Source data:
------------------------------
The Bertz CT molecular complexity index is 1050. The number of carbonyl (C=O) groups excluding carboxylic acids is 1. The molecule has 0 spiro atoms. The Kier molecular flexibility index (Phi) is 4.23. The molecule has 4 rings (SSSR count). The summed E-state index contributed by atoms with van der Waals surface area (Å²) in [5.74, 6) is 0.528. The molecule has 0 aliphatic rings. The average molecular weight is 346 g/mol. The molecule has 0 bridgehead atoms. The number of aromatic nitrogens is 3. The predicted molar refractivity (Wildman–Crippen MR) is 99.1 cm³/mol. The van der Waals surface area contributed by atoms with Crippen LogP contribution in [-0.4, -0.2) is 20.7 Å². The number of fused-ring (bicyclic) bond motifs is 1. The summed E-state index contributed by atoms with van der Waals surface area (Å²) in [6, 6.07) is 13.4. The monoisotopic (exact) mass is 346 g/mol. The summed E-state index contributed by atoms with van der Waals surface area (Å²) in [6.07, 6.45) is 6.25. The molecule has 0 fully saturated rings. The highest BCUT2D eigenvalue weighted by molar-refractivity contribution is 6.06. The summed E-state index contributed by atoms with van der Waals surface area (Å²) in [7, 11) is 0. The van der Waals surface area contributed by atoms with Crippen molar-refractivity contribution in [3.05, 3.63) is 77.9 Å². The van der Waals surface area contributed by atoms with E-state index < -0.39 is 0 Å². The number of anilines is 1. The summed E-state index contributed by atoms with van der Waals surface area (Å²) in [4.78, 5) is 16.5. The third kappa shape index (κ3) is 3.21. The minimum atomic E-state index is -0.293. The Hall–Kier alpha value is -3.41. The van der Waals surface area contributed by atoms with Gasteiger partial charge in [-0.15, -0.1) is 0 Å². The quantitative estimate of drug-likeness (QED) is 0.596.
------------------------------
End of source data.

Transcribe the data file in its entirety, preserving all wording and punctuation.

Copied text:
The Bertz CT molecular complexity index is 1050. The number of carbonyl (C=O) groups excluding carboxylic acids is 1. The molecule has 0 spiro atoms. The Kier molecular flexibility index (Phi) is 4.23. The molecule has 4 rings (SSSR count). The summed E-state index contributed by atoms with van der Waals surface area (Å²) in [5.74, 6) is 0.528. The molecule has 0 aliphatic rings. The average molecular weight is 346 g/mol. The molecule has 0 bridgehead atoms. The number of aromatic nitrogens is 3. The predicted molar refractivity (Wildman–Crippen MR) is 99.1 cm³/mol. The van der Waals surface area contributed by atoms with Crippen LogP contribution in [-0.4, -0.2) is 20.7 Å². The number of fused-ring (bicyclic) bond motifs is 1. The summed E-state index contributed by atoms with van der Waals surface area (Å²) in [6, 6.07) is 13.4. The monoisotopic (exact) mass is 346 g/mol. The summed E-state index contributed by atoms with van der Waals surface area (Å²) in [6.07, 6.45) is 6.25. The molecule has 0 fully saturated rings. The highest BCUT2D eigenvalue weighted by molar-refractivity contribution is 6.06. The summed E-state index contributed by atoms with van der Waals surface area (Å²) in [7, 11) is 0. The van der Waals surface area contributed by atoms with Crippen molar-refractivity contribution in [3.05, 3.63) is 77.9 Å². The van der Waals surface area contributed by atoms with E-state index < -0.39 is 0 Å². The number of anilines is 1. The summed E-state index contributed by atoms with van der Waals surface area (Å²) in [4.78, 5) is 16.5. The third kappa shape index (κ3) is 3.21. The minimum atomic E-state index is -0.293. The Hall–Kier alpha value is -3.41. The van der Waals surface area contributed by atoms with Gasteiger partial charge in [-0.15, -0.1) is 0 Å². The quantitative estimate of drug-likeness (QED) is 0.596.